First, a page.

International Geologiical Congress - Oslo 2008

Home

Search Abstracts

Author Index

Symposia Programmes

Sponsors

Help

 

 

MPV-05 Volcanic eruptions: Chamber-, conduit-, and depositional processes and their implication for monitoring and hazard assessment

 

CO2 in basantic to leucitic melts -experimental studies

 

Hans Dieter Zimmermann, Aarhus Universitet (Denmark)
John. R Holloway, Arizona State University (United States)
 

 

Magmatic CO2 plays an important role in connection with volcanic degassing and for the transport of carbon from the mantle to the crust. CO2 contents in silicate melts depend on pressure, temperature, oxygen fugacity and composition. Previous investigations have focused on the effects of P, T and f(O2). In our experiments, we have investigated CO2-solubility as function of melt composition.
We have synthesized five different starting materials: Basanite, Ca-rich leucitite and three intermediate compositions. Initial CO2 contents were between 7.3 and 8.7 weight percents. To assure oxidizing conditions during runs, we adjusted the Fe2O3/FeO ratios to an oxygen fugacity of 1.0 log unit above the Ni-NiO buffer.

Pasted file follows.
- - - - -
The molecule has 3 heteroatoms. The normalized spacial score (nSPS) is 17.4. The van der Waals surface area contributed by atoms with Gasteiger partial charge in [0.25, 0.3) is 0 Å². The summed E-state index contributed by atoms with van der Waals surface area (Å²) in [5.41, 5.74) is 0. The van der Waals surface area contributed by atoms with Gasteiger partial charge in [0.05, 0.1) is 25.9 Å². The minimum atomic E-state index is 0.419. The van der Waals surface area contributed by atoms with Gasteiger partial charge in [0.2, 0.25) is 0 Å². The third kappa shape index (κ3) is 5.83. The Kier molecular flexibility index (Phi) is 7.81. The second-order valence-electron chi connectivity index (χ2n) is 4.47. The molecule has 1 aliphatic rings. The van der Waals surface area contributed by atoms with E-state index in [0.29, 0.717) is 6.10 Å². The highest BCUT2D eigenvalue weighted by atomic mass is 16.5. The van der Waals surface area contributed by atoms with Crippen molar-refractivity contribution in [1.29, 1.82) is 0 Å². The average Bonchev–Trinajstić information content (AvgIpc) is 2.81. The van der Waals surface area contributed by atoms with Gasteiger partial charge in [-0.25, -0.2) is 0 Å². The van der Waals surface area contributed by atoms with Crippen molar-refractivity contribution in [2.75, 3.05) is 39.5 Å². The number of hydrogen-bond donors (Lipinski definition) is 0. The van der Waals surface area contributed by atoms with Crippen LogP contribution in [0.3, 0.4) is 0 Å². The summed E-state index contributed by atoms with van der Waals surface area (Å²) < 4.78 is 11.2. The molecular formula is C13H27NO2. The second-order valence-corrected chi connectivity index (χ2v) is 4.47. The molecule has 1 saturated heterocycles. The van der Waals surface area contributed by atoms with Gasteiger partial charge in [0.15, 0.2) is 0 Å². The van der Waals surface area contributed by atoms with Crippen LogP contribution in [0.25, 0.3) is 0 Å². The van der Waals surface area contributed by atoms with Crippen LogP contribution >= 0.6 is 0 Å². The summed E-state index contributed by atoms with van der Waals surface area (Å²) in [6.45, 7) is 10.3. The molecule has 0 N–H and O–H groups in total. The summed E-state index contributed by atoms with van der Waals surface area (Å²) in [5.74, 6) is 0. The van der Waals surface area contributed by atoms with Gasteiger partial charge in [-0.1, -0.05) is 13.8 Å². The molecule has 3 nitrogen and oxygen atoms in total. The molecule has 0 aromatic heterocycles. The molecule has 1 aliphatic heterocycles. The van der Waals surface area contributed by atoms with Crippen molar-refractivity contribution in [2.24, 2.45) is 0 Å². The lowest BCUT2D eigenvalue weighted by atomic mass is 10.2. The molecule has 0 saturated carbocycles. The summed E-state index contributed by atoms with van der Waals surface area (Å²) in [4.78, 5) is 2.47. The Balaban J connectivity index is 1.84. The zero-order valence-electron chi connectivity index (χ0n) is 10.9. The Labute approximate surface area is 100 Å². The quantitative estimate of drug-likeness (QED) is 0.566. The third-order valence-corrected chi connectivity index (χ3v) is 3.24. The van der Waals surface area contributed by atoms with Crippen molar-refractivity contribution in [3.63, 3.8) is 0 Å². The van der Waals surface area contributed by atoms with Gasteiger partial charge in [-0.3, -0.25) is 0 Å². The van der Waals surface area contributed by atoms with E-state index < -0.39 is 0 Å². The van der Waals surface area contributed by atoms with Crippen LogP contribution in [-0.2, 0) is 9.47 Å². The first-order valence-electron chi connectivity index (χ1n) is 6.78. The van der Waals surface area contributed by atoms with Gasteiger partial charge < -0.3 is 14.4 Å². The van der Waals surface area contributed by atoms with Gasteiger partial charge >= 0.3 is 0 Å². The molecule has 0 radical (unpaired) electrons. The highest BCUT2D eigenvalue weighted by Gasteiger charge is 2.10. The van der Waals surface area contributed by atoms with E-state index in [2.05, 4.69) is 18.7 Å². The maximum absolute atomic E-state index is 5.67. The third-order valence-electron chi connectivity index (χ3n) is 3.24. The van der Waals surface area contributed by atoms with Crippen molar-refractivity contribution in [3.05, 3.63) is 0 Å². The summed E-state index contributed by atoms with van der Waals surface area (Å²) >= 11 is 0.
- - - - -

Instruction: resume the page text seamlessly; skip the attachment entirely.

All experiments were carried out in non-end loaded piston- cylinder apparatuses and conducted at 1.5 GPa and at temperatures of 1500C and 1400C, respectively. For the 1500C runs, we used Fe-doped platinum capsules, for the 1400C runs Pd-Au capsules. Depending on temperature, the runs lasted between 40 min. and 150 min.
CO2 contents in the run products were analysed by Secondary Ion Mass Spectroscopy. At 1500C (and 1.5GPa) CO2 solubilities range from 0.6 weight% in basanite over 1.2 wt% for the basanite50-leucitite50 composition to 3.2wt% in leucitite. At 1400C, basanite dissolves 1.9 wt% CO2, basanite50-leucitite50 2.8 wt% and leucitite 5.2 wt%. The analytical error is 5 % relative. We have determined 12 new solubility-composition points. Our results suggest that CO2-solubilty in silicate melts increases with increasing Ca2+ concentrations.

 

CD-ROM Produced by X-CD Technologies